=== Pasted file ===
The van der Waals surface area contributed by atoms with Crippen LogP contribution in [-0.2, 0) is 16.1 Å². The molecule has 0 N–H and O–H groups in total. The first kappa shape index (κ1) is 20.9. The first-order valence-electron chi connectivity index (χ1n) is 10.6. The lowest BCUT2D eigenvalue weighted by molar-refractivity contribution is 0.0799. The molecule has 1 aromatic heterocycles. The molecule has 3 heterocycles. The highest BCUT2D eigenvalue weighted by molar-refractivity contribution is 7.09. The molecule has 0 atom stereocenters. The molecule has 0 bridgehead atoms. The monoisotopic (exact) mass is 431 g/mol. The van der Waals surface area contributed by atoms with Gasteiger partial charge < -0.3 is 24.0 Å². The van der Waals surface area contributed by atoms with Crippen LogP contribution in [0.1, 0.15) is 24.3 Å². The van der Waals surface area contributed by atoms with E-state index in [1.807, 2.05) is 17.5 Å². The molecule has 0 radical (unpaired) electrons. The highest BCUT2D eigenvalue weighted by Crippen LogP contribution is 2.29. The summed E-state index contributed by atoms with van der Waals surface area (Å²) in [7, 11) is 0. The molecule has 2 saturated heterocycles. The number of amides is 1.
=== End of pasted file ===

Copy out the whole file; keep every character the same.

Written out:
The van der Waals surface area contributed by atoms with Crippen LogP contribution in [-0.2, 0) is 16.1 Å². The molecule has 0 N–H and O–H groups in total. The first kappa shape index (κ1) is 20.9. The first-order valence-electron chi connectivity index (χ1n) is 10.6. The lowest BCUT2D eigenvalue weighted by molar-refractivity contribution is 0.0799. The molecule has 1 aromatic heterocycles. The molecule has 3 heterocycles. The highest BCUT2D eigenvalue weighted by molar-refractivity contribution is 7.09. The molecule has 0 atom stereocenters. The molecule has 0 bridgehead atoms. The monoisotopic (exact) mass is 431 g/mol. The van der Waals surface area contributed by atoms with Gasteiger partial charge < -0.3 is 24.0 Å². The van der Waals surface area contributed by atoms with Crippen LogP contribution in [0.1, 0.15) is 24.3 Å². The van der Waals surface area contributed by atoms with E-state index in [1.807, 2.05) is 17.5 Å². The molecule has 0 radical (unpaired) electrons. The highest BCUT2D eigenvalue weighted by Crippen LogP contribution is 2.29. The summed E-state index contributed by atoms with van der Waals surface area (Å²) in [7, 11) is 0. The molecule has 2 saturated heterocycles. The number of amides is 1.